Where’s the Salt?

June 1, 2016

“I like this place and could willingly waste my time in it.” -William Shakespeare, As You Like It, Act 2, Scene 4

And I do indeed feel that I could waste plenty more time in London and be perfectly content.

This morning, we took the long trek back to the Globe theater to take a tour.  The “tour” was less of a tour as a class for discussion. We had a Shakespeare “practitioner” take us into the interior of the Globe and give us lots of information about the original theater, its demolition and rebuilding, and the history of Shakespearean theater.  After this brief history lesson, we entered a lecture hall on the campus and analyzed a small piece of text from Taming of the Shrew through a series of dramaturgical exercises.  It was a very informative time, and the number one thing I took away from it is that consonants house the power of a word, while the vowels hold the emotion.  How you speak says a lot about how you feel.

After this, we walked just a few blocks to the original location of The Globe and saw what is believed to be the remainder of its foundation. Just a few blocks more and we came to Borough Market for lunch.  I had a lovely chicken, ham, and leek meat pie smothered in gravy and cheese from the whimsically named “Pie Minister.” Delicious. Dessert was a splice of ginger cake, and I also bought a bag of chocolate covered raisins and cranberries.  There is just so much to discover at this open air farmers’ type market.

Even longer than the journey to The Globe was that of our walk from Borough Market to the National Theater where we saw the matinee performance of Les Blancs.  Due to our early awakening this morning, I was extremely tired and found myself beginning to nod off during the first half of the show in this gorgeous theater space.  Nevertheless, it was a very powerful piece of theater.  Les Blancs tells the story of a group of European missionaries who have run a small mission and hospital in Africa for 40 years, and to some degree have led to the further oppression of the African people.  Now, the African villagers are planning an armed revolt against colonialism.  Our main character has returned to his homeland for the funeral of his father after starting his own life in Europe with his new wife and child.  He must decide whether or not to join his family in the struggle against racial tensions.  This play is a potent and painful reminder that we still do not live in a post racial world.

The set was hauntingly beautiful in its simplicity. Only the wooden bones of the mission building stand on the stage’s turn table.  The turn table allows all angles of the mission to be seen, and thus provides the possibility for multiple locations within one set piece.  The sound design also stood out to me as a particularly effective element of design. It did not hold an overpowering presence, but was utilized well during dynamic moments.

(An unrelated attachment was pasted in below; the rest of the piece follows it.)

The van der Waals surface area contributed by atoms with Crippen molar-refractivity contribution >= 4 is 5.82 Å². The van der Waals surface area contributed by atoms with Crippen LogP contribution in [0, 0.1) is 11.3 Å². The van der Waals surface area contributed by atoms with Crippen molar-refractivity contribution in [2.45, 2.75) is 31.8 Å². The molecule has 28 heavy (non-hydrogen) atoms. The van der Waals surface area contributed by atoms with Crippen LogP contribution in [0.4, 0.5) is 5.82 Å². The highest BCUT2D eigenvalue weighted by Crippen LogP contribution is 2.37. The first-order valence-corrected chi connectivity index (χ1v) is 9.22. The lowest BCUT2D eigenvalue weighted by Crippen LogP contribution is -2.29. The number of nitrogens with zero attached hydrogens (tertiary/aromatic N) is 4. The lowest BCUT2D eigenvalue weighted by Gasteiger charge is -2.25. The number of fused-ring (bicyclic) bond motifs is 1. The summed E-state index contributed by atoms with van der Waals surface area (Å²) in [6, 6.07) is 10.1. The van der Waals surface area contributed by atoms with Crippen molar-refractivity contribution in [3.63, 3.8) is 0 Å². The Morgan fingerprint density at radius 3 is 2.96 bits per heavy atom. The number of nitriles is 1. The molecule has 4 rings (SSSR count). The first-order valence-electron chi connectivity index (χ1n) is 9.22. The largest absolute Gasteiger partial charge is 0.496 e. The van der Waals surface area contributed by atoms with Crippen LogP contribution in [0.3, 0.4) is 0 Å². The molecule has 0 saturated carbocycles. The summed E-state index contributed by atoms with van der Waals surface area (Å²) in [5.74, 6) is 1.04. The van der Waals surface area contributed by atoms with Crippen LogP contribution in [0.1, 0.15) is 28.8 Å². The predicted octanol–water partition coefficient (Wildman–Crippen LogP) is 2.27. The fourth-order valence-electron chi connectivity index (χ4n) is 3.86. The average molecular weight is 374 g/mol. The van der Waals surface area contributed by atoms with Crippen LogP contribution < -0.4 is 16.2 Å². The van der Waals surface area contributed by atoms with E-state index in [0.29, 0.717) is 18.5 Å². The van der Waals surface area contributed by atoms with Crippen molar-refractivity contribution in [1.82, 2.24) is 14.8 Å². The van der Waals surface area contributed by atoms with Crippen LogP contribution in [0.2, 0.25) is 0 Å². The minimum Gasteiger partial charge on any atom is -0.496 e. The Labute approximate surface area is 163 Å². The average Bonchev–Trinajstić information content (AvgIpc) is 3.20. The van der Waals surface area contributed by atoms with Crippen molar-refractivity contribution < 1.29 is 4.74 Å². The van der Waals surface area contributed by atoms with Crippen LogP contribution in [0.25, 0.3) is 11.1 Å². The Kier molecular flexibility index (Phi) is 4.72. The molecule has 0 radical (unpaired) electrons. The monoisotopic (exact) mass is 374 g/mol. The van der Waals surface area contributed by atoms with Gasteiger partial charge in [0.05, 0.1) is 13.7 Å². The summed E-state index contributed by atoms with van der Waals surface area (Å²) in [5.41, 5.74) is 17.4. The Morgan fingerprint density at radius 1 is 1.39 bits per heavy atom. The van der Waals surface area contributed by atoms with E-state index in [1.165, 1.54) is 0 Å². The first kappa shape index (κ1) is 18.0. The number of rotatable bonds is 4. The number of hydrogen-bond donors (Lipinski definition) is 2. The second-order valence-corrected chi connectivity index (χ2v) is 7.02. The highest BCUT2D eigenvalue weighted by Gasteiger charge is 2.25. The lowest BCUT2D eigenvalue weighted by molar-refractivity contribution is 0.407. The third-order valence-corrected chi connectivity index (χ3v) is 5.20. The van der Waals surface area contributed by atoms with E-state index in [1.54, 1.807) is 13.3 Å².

Following the show, we returned to our hotel to pack my bags! We are leaving for Stratford-upon-Avon tomorrow! I packed my larger suitcase with the things that I won’t be needing for the next three days and took it over to Pickwick Hall, the hostel that we will be staying at for the remainder of our time once we return to London.  I’ve opted out of seeing a show independently this evening, largely because we have another early morning tomorrow, and yesterday I found myself quite exhausted by seeing two shows.

But! Since I have a little extra time this evening, I would like to take some time to talk about something that is very near and dear to my heart. Considering myself somewhat of an amateur foodie, I want to tell you about my experiences with London food. I have yet to have a bag meal here, but I do sorely miss something that I get in abundance at home. Salt.  It isn’t that there isn’t any salt, there is just much less of it.  I have not been to a single restaurant that has had salt or pepper shakers on the table.  Indeed it seems that all of the flavors here are much less intense than they are in the States.  This may be partially due to the fact that the traditional means of cooking British food is boiling.  Boil it until all the flavor is gone and then you know it’s ready.  Maybe the British have never experienced the wonders of salty foods? They’re missing out.

Carbs.  Carbs everywhere. Most of the readily available foods are loaded with carbs.  Pasta, sandwiches, bread. Lots of bread. Probably about half of the booths at Borough Market are bakeries.  Tempting, very tempting.  The best meal so far has been my gorgonzola gnocchi from Assaggetti’s.  Cheers to you, Assaggetti’s. You are hope in a gnocchi-less world.

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One thought on “Where’s the Salt?

  1. Sounds like you were out there doing a lot of walking, learning, exploring, and sampling all that’s available to you. I sure wish I could tag along, but I don’t think I could keep up the pace. I would, most certainly, be totally side tracked by all the bakery products. Enjoy Stratford on Avon for all of us, and I’m anxious to hear all about it and what you do while there. XXOO

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